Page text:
Tracking Unsigned Artists: There is something to be said for a name. Sometimes it means something, other times it just sounded right. Where did your band name come from?
Jesse Clark: We had played under one other name before Never Us came about. We talked with our manager Matt Good about getting a new name a while back because we knew the name we had wouldn't last. It was too hard for people to remember, so we decided to keep it simple. After a slew of joke band names was spat out by each of us, I thought the name envious sounded pretty cool. However, obviously, a ton of people had that name. I tried rearranging it and sent it to our manager as like, a what do you, think of NVUS. He thought it read as Never Us. To which my response was like YES. we rolled with it.
TUA: Describe the music you make. (Give details to its sound, lyrics, and structure)
Kegan DeBacker: The music we make is hybrid of rock, pop, hip-hop, and emo music. It really is just a product of all our different influences and interests all coming together to make something unique. Arizona is also a melting pot when it comes to different musical acts and art so that could also be a major influence on us wanting to make something unique.
TUA: Do you prefer releasing on Digital, CD, Vinyl, Cassette, All the above?
Chad Ralph: When we first release a song it’s pretty much all digital downloads on Spotify and iTunes and YouTube. And then when we have some shows lined up, we’ll buy CD’s, cases and print out the album cover and try to make them look as nice as possible to sell the CDs at the shows. We want to do vinyl and cassettes, but those aren’t available to us at the moment.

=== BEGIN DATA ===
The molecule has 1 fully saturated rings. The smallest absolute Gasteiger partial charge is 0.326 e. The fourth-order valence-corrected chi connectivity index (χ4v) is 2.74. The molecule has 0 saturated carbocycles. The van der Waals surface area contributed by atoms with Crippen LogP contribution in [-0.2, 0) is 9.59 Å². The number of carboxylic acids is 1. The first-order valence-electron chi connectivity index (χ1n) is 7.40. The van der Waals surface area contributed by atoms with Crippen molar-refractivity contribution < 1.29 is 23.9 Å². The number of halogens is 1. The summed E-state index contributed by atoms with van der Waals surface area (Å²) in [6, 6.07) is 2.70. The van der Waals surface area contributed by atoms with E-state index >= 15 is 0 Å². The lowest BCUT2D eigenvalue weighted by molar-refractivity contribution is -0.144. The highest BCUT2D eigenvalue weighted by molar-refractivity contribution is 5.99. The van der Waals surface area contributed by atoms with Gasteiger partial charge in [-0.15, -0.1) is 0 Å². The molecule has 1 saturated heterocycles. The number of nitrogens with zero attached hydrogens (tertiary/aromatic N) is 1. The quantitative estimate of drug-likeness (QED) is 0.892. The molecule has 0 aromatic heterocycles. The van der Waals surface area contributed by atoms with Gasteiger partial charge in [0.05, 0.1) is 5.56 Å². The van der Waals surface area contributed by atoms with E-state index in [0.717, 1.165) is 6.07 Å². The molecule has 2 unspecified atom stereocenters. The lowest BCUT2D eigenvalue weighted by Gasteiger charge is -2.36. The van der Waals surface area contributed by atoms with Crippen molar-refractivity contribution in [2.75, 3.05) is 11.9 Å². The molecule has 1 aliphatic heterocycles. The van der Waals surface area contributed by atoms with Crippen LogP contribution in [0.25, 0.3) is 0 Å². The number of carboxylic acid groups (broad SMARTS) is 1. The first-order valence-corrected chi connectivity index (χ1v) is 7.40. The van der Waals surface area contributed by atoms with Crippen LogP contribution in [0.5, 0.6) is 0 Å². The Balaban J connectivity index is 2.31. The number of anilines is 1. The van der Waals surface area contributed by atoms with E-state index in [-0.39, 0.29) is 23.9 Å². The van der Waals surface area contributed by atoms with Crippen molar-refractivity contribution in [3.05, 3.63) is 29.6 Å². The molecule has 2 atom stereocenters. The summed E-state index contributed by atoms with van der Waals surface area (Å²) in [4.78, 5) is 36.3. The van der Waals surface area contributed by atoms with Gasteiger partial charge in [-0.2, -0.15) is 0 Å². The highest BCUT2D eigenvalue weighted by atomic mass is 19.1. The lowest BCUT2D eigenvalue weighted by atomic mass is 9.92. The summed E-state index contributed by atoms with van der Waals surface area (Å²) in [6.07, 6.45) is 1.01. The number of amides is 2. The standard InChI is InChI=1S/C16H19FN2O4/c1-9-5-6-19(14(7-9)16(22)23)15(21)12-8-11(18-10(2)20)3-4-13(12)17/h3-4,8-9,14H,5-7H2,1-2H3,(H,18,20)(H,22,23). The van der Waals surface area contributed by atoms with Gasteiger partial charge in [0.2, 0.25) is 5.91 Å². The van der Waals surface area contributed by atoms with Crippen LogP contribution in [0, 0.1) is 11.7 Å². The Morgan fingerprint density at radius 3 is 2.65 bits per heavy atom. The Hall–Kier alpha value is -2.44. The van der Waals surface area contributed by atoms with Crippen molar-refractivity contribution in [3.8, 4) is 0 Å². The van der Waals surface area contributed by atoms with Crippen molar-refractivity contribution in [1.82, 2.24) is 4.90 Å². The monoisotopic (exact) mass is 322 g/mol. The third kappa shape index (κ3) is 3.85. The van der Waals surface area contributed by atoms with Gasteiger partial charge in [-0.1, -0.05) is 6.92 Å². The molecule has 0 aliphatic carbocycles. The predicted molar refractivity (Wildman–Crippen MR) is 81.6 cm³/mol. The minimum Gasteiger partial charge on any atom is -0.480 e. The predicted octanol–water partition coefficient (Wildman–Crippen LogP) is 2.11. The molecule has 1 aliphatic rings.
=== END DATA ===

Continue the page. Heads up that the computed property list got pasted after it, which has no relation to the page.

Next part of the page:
TUA: Your current single playing on TUA's list tell us about the song. If there is a music video that goes with it, please share the link.
Kegan DeBacker: Our newest release, Retrograde, features Matt Good of From First to Last and was written to reflect on the experience of being an introvert in an extroverted environment. We also touch on the emotions and self-doubt that can come from placing yourself somewhere you don’t feel like you belong but feel that you need to be in. In a way it is kind of an introspective song, saying you shouldn’t be afraid of being who you are and stop pretending to like where you don’t feel comfortable. We have a video up that you can watch on youtube from this link!
TUA: In your opinion why is playlisting important or not important to you and music? What suggestions might you give to other bands wanting to utilize Spotify to its fullest?
Kegan DeBacker: Playlisting is very important for any band in order to market and introduce your music to a wider audience. I would say that any band trying to use Spotify should seek to be put into playlists that compliment your styles. I have, oddly enough, had rap music show up in rock playlists and vice versa. Even though I listen to all genres, most people want to listen to a specific genre at a given time and not be constantly switching between the two on a whim. Also targeting people who already enjoy your genre and then branching out would be a smart idea as well.